Donald Trump has been warned a trade war could impact on global economic growth
According to the latest forecasts from economic think tank Organisation for Economic Cooperation and Development (OECD), the global economy will grow by 3.9 percent in both 2018 and 2019 – a 0.3 percentage point upgrade in each year from its last set of predictions in November.
In November the thinktank said the global economy would grow by 3.6 percent last year, 3.7 percent in 2018 and 3.6 percent in 2019.
But in the wake of US tax cuts unveiled by Mr Trump and the threat of a trade war between the US and the European Union over steel and aluminium tariffs, the OECD has warned the global economy is at risk.
OECD acting chief economist Alvaro Pereira warned the US President’s announced tariffs of 25 percent on imported steel and 10 percent on imported aluminium, had left the global economy vulnerable to a tit-for-tat war.
He said: “In this environment, an escalation of trade tensions would be damaging for growth and jobs.
“This could obviously threaten the recovery.
“Certainly we believe this is a significant risk, so we hope that it doesn’t materialise because it would be fairly damaging.
“Countries should rely on collective solutions like the Global Forum on Steel Excess Capacity to address specific issues.
“Safeguarding the rules-based international trading system is key.”
Mr Pereira added the introduction of the trade tariffs by the US President is not the right way of solving the problem of excess steel production and has urged the Trump administration to seek a collective solution through the OECD.
Alvaro Pereira has warned that global recovery could be threatened
The thinktank has revised up its forecast for US growth by 0.4 points to 2.9 percent this year and by 0.7 points to 2.8 percent in 2019 as a result of the increase in demand from Mr Trump’s tax cuts.
But the OECD believes increased growth in this economy could result in four interest rate increases from the Federal Reserve, the US central bank, over the coming months.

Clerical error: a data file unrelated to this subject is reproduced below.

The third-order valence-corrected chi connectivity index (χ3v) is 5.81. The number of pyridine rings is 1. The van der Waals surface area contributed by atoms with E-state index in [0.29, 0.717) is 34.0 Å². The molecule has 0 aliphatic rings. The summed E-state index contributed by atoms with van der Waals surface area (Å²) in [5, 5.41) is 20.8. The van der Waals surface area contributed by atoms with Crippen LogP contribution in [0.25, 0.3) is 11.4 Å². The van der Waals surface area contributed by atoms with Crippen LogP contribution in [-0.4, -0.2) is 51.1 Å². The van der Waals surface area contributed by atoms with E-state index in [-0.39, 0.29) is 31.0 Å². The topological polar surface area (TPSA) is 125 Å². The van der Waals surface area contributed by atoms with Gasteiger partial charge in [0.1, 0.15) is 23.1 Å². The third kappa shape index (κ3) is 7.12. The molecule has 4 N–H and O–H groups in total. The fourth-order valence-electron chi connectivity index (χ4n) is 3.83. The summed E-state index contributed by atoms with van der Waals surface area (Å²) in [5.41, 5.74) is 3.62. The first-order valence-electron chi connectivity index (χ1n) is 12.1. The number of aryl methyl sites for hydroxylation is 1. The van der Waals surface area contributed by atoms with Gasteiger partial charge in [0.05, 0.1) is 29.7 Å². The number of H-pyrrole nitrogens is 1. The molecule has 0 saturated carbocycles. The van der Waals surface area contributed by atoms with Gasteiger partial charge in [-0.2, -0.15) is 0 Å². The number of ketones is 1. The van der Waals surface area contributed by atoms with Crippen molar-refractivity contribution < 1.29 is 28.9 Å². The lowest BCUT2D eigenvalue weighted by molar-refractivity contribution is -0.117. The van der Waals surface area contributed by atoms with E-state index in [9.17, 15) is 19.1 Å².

Despite the potential positive outlook for the global economy, the prospects for the UK as it approaches the date for Brexit in March 2019 remain clouded.
The OECD is predicting the economy will grow by 1.3 percent this year, up from 1.2 percent in November, and by an unchanged 1.1 percent in 2019.
The warning comes as Chancellor Phillip Hammond made his Spring Statement.
He told the House of Commons growth was forecast to be 1.5 percent this year, up from 1.4 percent forecast by the Office for Budget Responsibility in November, with the forecast unchanged for 2019 and 2020 unchanged at 1.3 percent.
Parliamentary Home Affairs Committee chairman Yvette Cooper tweeted: “£1.5bn allocated for Brexit preparations but no sign of that £350m extra a week for the NHS.”
Pro-EU Labour MP Chuka Umunna wrote that the growth in each of the three years ahead “is forecast to be far lower” than what was projected before the EU referendum, which he said was “thanks to Brexit”.
Elsewhere, the OECD has also revised up its forecast for Germany, with tax cuts included in the deal that has formed a coalition government in the country predicted to lift growth by 0.1 points to 2.4 percent this year and by 0.3 points to 2.2 percent in 2019.
It is also sees the same positive shift for France, claiming Emmanuel Macron’s social welfare, tax and labour market reforms will help it narrow the gap with Germany.
Growth has been revised up by 0.4 points in 2018 and by 0.2 points in 2019. For the eurozone as a whole, growth is forecasted at 2.3 percent this year and 2.1 percent in 2019, a 0.2 point upgrade in each year.